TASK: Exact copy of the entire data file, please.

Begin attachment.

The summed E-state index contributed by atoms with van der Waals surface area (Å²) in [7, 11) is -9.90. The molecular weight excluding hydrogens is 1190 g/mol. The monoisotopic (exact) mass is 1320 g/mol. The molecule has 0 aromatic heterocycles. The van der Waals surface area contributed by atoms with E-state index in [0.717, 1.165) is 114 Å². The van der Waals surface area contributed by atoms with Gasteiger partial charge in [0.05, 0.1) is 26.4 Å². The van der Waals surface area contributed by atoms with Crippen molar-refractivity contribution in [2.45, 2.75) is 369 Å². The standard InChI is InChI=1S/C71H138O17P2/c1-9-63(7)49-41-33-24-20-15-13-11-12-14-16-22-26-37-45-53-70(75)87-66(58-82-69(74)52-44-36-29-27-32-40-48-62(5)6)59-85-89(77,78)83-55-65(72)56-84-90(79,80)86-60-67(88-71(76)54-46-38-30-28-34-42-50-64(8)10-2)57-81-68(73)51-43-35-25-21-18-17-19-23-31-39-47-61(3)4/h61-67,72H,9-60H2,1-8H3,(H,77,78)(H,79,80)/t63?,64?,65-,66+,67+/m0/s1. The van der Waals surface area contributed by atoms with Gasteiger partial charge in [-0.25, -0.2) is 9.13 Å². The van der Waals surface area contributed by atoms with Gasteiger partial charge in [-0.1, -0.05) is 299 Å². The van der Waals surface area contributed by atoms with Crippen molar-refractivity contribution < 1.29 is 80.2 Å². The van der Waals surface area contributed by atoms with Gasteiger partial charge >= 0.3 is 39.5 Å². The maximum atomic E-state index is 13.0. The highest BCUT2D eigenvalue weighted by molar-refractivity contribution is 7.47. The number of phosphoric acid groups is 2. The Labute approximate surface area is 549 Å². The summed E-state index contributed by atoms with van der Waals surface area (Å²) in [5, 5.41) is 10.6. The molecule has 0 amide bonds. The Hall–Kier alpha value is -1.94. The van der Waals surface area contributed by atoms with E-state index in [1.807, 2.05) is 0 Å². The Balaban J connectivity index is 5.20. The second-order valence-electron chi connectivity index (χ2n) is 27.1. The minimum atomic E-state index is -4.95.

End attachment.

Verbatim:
The summed E-state index contributed by atoms with van der Waals surface area (Å²) in [7, 11) is -9.90. The molecular weight excluding hydrogens is 1190 g/mol. The monoisotopic (exact) mass is 1320 g/mol. The molecule has 0 aromatic heterocycles. The van der Waals surface area contributed by atoms with E-state index in [0.717, 1.165) is 114 Å². The van der Waals surface area contributed by atoms with Gasteiger partial charge in [0.05, 0.1) is 26.4 Å². The van der Waals surface area contributed by atoms with Crippen molar-refractivity contribution in [2.45, 2.75) is 369 Å². The standard InChI is InChI=1S/C71H138O17P2/c1-9-63(7)49-41-33-24-20-15-13-11-12-14-16-22-26-37-45-53-70(75)87-66(58-82-69(74)52-44-36-29-27-32-40-48-62(5)6)59-85-89(77,78)83-55-65(72)56-84-90(79,80)86-60-67(88-71(76)54-46-38-30-28-34-42-50-64(8)10-2)57-81-68(73)51-43-35-25-21-18-17-19-23-31-39-47-61(3)4/h61-67,72H,9-60H2,1-8H3,(H,77,78)(H,79,80)/t63?,64?,65-,66+,67+/m0/s1. The van der Waals surface area contributed by atoms with Gasteiger partial charge in [-0.25, -0.2) is 9.13 Å². The van der Waals surface area contributed by atoms with Gasteiger partial charge in [-0.1, -0.05) is 299 Å². The van der Waals surface area contributed by atoms with Crippen molar-refractivity contribution < 1.29 is 80.2 Å². The van der Waals surface area contributed by atoms with Gasteiger partial charge >= 0.3 is 39.5 Å². The maximum atomic E-state index is 13.0. The highest BCUT2D eigenvalue weighted by molar-refractivity contribution is 7.47. The number of phosphoric acid groups is 2. The Labute approximate surface area is 549 Å². The summed E-state index contributed by atoms with van der Waals surface area (Å²) in [5, 5.41) is 10.6. The molecule has 0 amide bonds. The Hall–Kier alpha value is -1.94. The van der Waals surface area contributed by atoms with E-state index in [1.807, 2.05) is 0 Å². The Balaban J connectivity index is 5.20. The second-order valence-electron chi connectivity index (χ2n) is 27.1. The minimum atomic E-state index is -4.95.